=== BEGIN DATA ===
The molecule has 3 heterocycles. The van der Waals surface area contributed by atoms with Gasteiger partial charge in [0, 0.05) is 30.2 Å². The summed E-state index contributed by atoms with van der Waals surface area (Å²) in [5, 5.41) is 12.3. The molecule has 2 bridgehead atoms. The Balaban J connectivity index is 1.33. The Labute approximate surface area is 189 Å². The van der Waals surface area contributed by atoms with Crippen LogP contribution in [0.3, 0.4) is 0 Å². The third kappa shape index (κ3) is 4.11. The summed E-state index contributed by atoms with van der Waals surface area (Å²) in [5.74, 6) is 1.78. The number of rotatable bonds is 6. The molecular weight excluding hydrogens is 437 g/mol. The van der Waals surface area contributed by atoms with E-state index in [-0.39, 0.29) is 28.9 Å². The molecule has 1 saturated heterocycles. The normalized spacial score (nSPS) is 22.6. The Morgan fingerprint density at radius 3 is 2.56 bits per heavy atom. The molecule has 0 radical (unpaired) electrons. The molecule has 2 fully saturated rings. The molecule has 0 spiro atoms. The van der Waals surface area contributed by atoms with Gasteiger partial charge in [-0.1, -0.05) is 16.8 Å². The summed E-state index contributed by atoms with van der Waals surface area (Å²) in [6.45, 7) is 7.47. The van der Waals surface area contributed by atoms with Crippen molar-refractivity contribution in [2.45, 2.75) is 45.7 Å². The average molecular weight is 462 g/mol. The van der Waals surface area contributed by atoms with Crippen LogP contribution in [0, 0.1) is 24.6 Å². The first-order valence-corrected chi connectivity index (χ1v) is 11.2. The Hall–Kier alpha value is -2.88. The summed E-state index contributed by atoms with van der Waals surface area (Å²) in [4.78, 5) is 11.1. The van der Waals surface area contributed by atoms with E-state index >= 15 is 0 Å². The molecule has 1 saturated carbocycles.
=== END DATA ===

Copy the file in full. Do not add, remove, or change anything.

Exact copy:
The molecule has 3 heterocycles. The van der Waals surface area contributed by atoms with Gasteiger partial charge in [0, 0.05) is 30.2 Å². The summed E-state index contributed by atoms with van der Waals surface area (Å²) in [5, 5.41) is 12.3. The molecule has 2 bridgehead atoms. The Balaban J connectivity index is 1.33. The Labute approximate surface area is 189 Å². The van der Waals surface area contributed by atoms with Crippen LogP contribution in [0.3, 0.4) is 0 Å². The third kappa shape index (κ3) is 4.11. The summed E-state index contributed by atoms with van der Waals surface area (Å²) in [5.74, 6) is 1.78. The number of rotatable bonds is 6. The molecular weight excluding hydrogens is 437 g/mol. The van der Waals surface area contributed by atoms with E-state index in [-0.39, 0.29) is 28.9 Å². The molecule has 1 saturated heterocycles. The normalized spacial score (nSPS) is 22.6. The Morgan fingerprint density at radius 3 is 2.56 bits per heavy atom. The molecule has 0 radical (unpaired) electrons. The molecule has 2 fully saturated rings. The molecule has 0 spiro atoms. The van der Waals surface area contributed by atoms with Gasteiger partial charge in [-0.1, -0.05) is 16.8 Å². The summed E-state index contributed by atoms with van der Waals surface area (Å²) in [6.45, 7) is 7.47. The van der Waals surface area contributed by atoms with Crippen molar-refractivity contribution in [2.45, 2.75) is 45.7 Å². The average molecular weight is 462 g/mol. The van der Waals surface area contributed by atoms with Crippen LogP contribution in [0, 0.1) is 24.6 Å². The first-order valence-corrected chi connectivity index (χ1v) is 11.2. The Hall–Kier alpha value is -2.88. The summed E-state index contributed by atoms with van der Waals surface area (Å²) in [4.78, 5) is 11.1. The van der Waals surface area contributed by atoms with E-state index >= 15 is 0 Å². The molecule has 1 saturated carbocycles.